MEL GIBSON SPEAKS ARAMAIC!

Well, not exactly. But he’s planning to make a movie in Aramaic and Latin (Latin? how about Greek?) about the last twelve hours in the life of Jesus. I don’t care how bad it is, I won’t be able to pass up a movie in Aramaic.
Update: Naomi has a splendid list of reactions to the idea of this movie, and I’m definitely going to want to see what she has to say if it ever gets made!

Comments

  1. Well, Steve, I for one am pessimistic. *Latin* and Aramaic?
    BTW, did you know there are still speakers of Neo-Aramaic around?

  2. Yes indeed, and I’m hoping Mel will hire a few of them as accent coaches!

    Oh, it goes without saying there is a great deal to be pessimistic about… but really, can you ignore the only movie ever likely to be made in Aramaic? (Not that it’s actually likely to be made…)

  3. Besides, maybe those soldiers around the cross — you know, the ones with the jokes and the vinegar — spoke Latin? Just transferred from Dacia or somewhere?

  4. so, do you think they’ll get this Dacian accent right? :)

  5. It sounds perilously close to “Incubus”, William Shatner’s movie in Esperanto….

  6. Nick – I never heard of that movie… What is it about?

  7. Well, this article from Salon explains it probably better than I could:

    http://dir.salon.com/ent/movies/feature/2000/05/03/incubus/index.html

    Basically, it’s a horror movie directed by one of the “Outer Limits” directors, starring William Shatner (pre-Star Trek) and entirely in Esperanto. For what it’s worth, it’s now available inside the US on VHS and DVD. I saw it for sale recently at the local Borders, so it’s not rare. I haven’t seen it yet because I haven’t found it for rental and I just can’t bring myself to buy it.

  8. Now they can use video-editing to morph actor’s faces and mouths to fit any dubbed language, there should be an exciting array of language movies coming out…

    Don’t about 20,000 folk speak Aramaic in some valley around the Syrian/Lebanese border?

    But this Mel Gibson film – can a Jesus movie plausibly get made without any Hebrew-speaking characters? Sounds like it could all get a bit sensitive and hot under the collar. After all, don’t some working-class anti-Semites in Italy still use “Christ-killer” as an everyday label for Jews? Or have I been misinformed?

  9. Mark: About 30,000 according to Ethnologue, as well as “30,000 in Iraq (1994) out of up to a reported 2,000,000 ethnic population. Population total all countries 210,000 or more speakers.”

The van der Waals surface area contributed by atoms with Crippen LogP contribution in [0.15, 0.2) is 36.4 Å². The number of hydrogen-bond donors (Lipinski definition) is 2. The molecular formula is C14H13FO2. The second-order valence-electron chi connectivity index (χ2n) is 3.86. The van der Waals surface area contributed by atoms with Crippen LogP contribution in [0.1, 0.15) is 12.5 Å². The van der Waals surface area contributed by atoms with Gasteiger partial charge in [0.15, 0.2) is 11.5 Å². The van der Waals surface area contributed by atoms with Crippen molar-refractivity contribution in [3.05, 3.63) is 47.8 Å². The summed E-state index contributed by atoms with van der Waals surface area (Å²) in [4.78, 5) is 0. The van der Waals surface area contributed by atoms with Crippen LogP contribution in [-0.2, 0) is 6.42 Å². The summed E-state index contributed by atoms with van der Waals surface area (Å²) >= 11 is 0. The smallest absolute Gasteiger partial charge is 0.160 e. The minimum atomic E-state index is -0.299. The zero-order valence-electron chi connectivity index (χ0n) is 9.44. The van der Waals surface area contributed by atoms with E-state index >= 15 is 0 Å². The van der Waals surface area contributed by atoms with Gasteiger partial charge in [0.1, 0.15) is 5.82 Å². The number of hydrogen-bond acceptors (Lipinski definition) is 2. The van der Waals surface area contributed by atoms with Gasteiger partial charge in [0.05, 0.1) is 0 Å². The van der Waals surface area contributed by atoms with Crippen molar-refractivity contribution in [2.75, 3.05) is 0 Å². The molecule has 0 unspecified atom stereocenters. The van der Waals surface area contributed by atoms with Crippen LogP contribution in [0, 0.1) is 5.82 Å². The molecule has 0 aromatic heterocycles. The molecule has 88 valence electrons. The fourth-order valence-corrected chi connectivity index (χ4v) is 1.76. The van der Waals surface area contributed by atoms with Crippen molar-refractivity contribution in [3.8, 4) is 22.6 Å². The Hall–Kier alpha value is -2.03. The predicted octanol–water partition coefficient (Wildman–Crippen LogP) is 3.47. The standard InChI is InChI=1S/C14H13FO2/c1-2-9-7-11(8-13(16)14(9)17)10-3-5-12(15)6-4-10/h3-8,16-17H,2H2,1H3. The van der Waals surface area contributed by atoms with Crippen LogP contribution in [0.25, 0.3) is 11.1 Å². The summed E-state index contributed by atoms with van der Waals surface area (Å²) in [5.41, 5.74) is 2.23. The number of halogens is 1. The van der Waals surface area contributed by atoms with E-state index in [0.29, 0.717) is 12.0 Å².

Jews in Palestine had been speaking Aramaic rather than Hebrew (in everyday use) for centuries by then; Hebrew was already a liturgical language, spoken only in religious contexts. Presumably Mel’s advisors will clue him in as to appropriate usage (the ones who aren’t teaching the Dacian accent, that is…)

  10. 210,000! Cor – yes, I must check the good old ethnologue more often. That’s enough Aramaic-speakers for them to have their own music-video channel.

    Ah, Hebrew liturgical-only by then? Well, that’s _one_ political difficulty out of the way… As I recall in the Cecil B. DeMille films, the Christians would get good, honest American accents and the Jews in Christ’s life would have nasty British accents, which they’d probably learned from the evil Egyptians in the other movie where Moses and the Jews had American accents and the bad Pharoah types were all upper-crust Brits.

    Maybe if Mel’s film really _is_ in cool languages, then the subtitling can be imaginatively coloured to keep us up to date on which gangs the different speakers belong to!

  11. Subtitles? Mel isn’t having subtitles. I kid you not – check Naomi’s link. I think he may get his mind changed for him on that one, though.

  12. I speak neo-Aramaic (or Assyrian). I want to see the movie and see if I can understand it since the language has changed over 2,000 years. Everything at church is in Aramaic.

  13. There are about 4 million neo-Aramiac speakers(or Assyrians).
    2 million in Iraq
    700,000 in Syria
    400,000 in USA
    and the rest are spread throughout the world

  14. We call Aramaic “leeshana eteeqa” which means old language.

  15. I hope you’ll leave a comment after you’ve seen the movie — I’d love to get your reaction!

  16. Jonathan Özdemir says:

    Aramaic/Syriac is a alive language in many nations.
    I am a speaker of West Aramaic / Syriac. I live in Sweden, and here there is more than 50 000 speakers of Aramaic / Syriac, both the west and east aramaic.
    In sweden there is even a university that teaches the language, like the one in Turabdin in Turkey.
    There is more than 1 million people in the world that speaks the language of Jesus.
    The speakers are in nations like: Turkey, Syria, Lebanon, Sweden, Germany, America, Holland and many more.
    Aramaic is the language of Jesus and the language that the new testament was first written on. It is the language that Abraham, Isak and Jacob spoke. Hebrew comes out of Aramaic as a dialect.
    Jonathan Özdemir
    jonathan@121.nu

  17. Now that I have seen the gIBSON MOVIE. I can tell you that there are alot of words that I understood from the movie simply because I know
    Arabic at 5th grade level. The movie is accurate and Awsome!

Speak Your Mind

*